luxurydefined, the online magazine of Christie’s International Real Estate, recently reported on the work of the Academy of Neuroscience for Architecture (A.N.F.A.), quoting Frederick Marks, an architect who specializes in designing healthcare and science facilities, and a founding board member of the academy: “The healthcare industry is founded on evidence-based outcomes. With neuroarchitecture, the architecture industry is trying to do the same thing,”

Niall McLaughlin Architects’ design of the Alzheimer’s Respite Centre in Dublin offers spaces that promote sociable interaction and a sense of security, and alleviates disorientation through a series of pathways that naturally loop back on themselves.

As far back as Roman times, architects have considered how buildings have an impact on their occupants. Now, they’re turning to neuroarchitecture to apply the insights of neuroscience, and a greater understanding of the brain, to their designs. The result: spaces that not only respond to the way our minds perceive our environment, but that also increase our well-being—from stimulating learning in a school and boosting creativity at work to benefiting patients and staff in healthcare environments.

The Academy and its Collaborative History

Founded in 2002, A.N.F.A. was formed to promote neuroscience research in architecture and advance an understanding of the ways in which humans respond to the built environment. But the history of neuroarchitecture itself can be traced back to the 1950s, and the scientist responsible for developing the polio vaccine, Jonas Salk.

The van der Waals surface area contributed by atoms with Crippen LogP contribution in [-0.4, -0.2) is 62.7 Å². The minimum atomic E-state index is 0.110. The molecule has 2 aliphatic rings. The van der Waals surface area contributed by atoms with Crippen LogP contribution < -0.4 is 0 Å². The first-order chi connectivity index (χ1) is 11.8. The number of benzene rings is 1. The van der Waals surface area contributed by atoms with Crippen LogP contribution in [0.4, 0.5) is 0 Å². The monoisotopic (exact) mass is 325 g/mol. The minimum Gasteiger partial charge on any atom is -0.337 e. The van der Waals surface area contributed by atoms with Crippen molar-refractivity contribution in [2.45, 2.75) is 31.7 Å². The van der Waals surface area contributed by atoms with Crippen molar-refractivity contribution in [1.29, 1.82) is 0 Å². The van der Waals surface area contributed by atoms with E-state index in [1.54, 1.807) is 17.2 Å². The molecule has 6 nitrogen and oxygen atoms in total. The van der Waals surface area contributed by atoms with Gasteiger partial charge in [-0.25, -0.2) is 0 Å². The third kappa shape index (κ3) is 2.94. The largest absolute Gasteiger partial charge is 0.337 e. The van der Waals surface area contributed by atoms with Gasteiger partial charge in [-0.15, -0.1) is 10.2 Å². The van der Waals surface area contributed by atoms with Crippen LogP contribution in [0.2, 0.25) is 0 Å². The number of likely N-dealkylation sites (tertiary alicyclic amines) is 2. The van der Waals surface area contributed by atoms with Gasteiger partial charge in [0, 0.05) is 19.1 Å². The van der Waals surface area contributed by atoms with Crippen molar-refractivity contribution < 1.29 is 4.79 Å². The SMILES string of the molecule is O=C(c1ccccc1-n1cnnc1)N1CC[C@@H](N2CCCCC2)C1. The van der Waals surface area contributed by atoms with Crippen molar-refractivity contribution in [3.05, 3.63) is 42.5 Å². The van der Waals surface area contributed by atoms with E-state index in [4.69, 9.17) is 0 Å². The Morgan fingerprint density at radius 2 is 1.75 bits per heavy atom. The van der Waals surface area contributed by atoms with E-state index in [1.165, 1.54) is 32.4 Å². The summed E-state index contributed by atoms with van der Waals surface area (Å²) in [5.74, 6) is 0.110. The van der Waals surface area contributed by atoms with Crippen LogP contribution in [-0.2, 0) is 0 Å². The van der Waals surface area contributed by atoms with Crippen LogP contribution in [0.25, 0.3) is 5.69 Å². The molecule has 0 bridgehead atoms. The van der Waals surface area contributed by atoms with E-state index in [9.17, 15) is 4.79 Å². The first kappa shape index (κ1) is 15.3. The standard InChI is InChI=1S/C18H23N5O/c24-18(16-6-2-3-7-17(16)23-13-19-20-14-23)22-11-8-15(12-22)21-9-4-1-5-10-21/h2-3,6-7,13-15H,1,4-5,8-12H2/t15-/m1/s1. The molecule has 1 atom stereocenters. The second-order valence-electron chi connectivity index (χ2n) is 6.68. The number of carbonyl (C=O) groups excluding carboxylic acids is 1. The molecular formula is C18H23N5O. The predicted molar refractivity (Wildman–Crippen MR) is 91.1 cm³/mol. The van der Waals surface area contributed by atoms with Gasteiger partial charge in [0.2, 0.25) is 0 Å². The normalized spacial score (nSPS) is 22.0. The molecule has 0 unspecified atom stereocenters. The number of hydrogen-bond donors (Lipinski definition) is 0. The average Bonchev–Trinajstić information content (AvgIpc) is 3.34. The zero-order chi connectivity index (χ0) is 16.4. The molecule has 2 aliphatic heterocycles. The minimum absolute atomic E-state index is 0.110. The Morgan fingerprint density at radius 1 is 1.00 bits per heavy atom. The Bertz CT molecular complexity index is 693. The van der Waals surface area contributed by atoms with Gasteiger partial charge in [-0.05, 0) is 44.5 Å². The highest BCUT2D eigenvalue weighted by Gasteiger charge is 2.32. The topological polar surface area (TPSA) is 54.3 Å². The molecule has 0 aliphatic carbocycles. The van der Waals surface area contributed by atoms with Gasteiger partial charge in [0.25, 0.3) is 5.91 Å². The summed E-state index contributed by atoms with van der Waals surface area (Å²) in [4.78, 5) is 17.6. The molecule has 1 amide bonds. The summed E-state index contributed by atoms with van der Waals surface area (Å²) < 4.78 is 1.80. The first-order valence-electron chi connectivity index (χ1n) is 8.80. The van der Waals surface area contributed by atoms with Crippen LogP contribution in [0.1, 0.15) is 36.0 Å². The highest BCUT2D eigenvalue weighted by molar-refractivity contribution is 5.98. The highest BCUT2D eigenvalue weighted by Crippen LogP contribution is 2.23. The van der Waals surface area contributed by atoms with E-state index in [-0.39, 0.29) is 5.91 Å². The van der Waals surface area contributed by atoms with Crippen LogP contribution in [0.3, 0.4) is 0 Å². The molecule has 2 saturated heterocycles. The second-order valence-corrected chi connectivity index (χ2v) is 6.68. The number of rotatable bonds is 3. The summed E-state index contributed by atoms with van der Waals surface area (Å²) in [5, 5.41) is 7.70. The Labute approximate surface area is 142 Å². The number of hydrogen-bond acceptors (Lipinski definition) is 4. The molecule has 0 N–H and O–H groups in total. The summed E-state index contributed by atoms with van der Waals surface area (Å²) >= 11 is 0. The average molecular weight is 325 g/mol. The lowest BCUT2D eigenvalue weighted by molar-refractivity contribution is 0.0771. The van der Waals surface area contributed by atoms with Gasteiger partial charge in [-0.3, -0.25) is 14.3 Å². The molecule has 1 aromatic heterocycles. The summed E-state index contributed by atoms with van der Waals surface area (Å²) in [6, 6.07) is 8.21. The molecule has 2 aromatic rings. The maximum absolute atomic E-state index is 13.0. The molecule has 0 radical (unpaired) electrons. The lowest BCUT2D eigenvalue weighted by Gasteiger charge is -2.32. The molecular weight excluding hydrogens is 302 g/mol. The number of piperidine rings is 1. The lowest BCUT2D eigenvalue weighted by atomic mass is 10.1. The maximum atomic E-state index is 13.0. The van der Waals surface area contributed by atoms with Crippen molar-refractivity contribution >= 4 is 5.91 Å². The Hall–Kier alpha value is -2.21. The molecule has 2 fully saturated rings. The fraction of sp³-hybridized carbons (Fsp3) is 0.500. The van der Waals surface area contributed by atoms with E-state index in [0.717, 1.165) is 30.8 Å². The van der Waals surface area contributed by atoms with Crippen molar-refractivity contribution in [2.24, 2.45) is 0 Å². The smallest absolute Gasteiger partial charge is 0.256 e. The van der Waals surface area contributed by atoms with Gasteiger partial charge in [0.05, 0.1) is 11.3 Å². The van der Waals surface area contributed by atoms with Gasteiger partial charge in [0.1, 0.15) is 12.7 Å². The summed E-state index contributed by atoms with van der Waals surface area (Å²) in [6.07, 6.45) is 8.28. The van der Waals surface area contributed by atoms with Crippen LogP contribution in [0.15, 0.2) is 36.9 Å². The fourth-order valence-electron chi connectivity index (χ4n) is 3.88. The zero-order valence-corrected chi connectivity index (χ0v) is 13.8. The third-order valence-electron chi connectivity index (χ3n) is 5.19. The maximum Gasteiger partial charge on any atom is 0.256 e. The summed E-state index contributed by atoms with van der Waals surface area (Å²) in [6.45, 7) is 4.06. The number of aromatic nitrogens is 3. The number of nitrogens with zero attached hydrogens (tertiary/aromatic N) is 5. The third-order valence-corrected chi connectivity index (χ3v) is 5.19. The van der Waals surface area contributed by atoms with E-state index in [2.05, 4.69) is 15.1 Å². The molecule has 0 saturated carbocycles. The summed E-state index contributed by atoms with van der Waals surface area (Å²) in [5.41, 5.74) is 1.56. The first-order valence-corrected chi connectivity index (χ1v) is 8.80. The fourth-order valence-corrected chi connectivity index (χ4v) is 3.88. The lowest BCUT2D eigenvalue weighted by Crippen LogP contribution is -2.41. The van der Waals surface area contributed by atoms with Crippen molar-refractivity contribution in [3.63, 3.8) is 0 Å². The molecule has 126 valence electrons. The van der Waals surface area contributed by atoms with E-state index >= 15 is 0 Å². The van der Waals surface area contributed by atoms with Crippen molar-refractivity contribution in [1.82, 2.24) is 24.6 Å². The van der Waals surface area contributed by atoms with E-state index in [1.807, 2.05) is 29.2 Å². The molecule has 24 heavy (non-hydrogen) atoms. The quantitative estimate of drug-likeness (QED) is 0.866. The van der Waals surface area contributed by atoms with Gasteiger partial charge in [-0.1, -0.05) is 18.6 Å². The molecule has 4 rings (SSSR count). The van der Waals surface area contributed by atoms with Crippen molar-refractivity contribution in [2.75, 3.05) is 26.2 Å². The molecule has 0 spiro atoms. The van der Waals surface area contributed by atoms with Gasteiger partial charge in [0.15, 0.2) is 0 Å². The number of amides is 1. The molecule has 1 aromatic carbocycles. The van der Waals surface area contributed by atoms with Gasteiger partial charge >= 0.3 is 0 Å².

Situated on a beachfront site in La Jolla, California, the Salk Institute for Biological Studies utilizes neuroarchitecture to create spaces that can adapt to technological advances and emphasize the well-being of the researchers who work there.

“Salk received funding to start his own institution and went on to establish the Salk Institute for Biological Studies in La Jolla, California,” Marks explains. “He felt that if he was going to build something, he wanted to change how laboratory designs at that time separated different specialists. He saw that much more could be accomplished through a collaborative effort.”

Together with architect Louis Kahn, Salk laid the groundwork for neuroarchitecture and set a precedent for the future. Decades later, when the American Institute of Architects recognized the building with an award, he used his acceptance speech to predict that “the field of neuroscience is growing and will probably be the most important focus of our attention in the 20th century.”

Read more here und auf der Website von A.N.F.A.